Load shedding and charcoal use in Zambia: What are the implications on forest resources?

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  • Fuel wood make up a large share of the energy budgets among households in several Sub-Saharan African countries, and in Zambia, it constitutes between 76% and 90%.
  • Load shedding is undoubtedly one of the primary drivers of increased production, trade, and demand for charcoal among Zambian households between 2013 and 2015. The number of charcoal kilns produced per person has increased, with incomes of charcoal producers increasing by over 53.2% between 2013 and 2015. The income of charcoal traders has doubled to ZMW 978 per month, while charcoal prices have increased by ZMW 15 per 25 Kg bag.
  • Producers reported that preferred species [i.e., trees of the genera Brachystegia Spp (Musamba, Kaputu, Muombo and Musompa), Julbernadia (Mutondo) and Isoberlinia (Mutobo)] have continued to disappear resulting in harvesting and the use of alternative and unsuitable or even undesirable tree species such as some fruit trees [e.g., Uapaca kirkiana (Masuku) Mull. Arg. and Piliostigma thonningii (Musekese)].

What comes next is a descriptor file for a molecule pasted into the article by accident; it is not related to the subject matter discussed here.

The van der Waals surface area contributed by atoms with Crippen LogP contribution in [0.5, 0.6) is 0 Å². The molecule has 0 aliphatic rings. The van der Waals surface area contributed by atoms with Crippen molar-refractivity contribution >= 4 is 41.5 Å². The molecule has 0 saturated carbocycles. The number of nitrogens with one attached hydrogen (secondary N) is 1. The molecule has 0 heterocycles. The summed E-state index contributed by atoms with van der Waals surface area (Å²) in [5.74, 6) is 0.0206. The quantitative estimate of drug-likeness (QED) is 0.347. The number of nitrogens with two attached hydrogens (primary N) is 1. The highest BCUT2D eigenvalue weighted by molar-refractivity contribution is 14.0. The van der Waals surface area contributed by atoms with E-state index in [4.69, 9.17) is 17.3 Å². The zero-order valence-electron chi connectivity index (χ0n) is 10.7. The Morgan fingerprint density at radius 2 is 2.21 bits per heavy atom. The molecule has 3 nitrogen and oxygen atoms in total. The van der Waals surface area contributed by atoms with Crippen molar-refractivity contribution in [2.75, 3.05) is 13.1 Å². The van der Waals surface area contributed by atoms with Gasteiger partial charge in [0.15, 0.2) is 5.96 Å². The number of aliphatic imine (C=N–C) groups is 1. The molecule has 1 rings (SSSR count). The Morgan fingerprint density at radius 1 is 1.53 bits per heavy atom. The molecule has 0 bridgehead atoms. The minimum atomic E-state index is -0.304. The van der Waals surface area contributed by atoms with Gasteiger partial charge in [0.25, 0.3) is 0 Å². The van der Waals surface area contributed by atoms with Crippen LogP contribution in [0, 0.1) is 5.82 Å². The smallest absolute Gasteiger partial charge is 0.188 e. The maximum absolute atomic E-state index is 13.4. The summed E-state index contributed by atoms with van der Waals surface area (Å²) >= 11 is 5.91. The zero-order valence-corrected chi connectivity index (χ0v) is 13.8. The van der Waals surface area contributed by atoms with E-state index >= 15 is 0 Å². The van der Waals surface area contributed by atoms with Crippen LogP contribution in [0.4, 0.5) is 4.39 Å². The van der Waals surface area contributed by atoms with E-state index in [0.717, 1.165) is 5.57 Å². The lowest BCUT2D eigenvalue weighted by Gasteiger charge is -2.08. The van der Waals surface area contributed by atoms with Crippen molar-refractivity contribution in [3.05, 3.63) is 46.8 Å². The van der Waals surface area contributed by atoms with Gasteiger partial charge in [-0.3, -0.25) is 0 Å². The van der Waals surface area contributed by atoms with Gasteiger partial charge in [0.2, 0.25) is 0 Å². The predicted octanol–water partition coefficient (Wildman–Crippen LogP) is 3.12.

• Prolonged load shedding in Zambia is likely to lead to more clearing of forests and woodlands. Unlike clearing land for agriculture, this is expected to lead to loss of forest resources, and associated ecosystem services.
  • Ultimately, the high demand for charcoal arising from load shedding guarantees economic sustainability of charcoal production. However, ecological sustainability may not be attainable given that the standing stock in the natural forests and woodlands is declining. Further, if unabated this would worsen climate change impacts.

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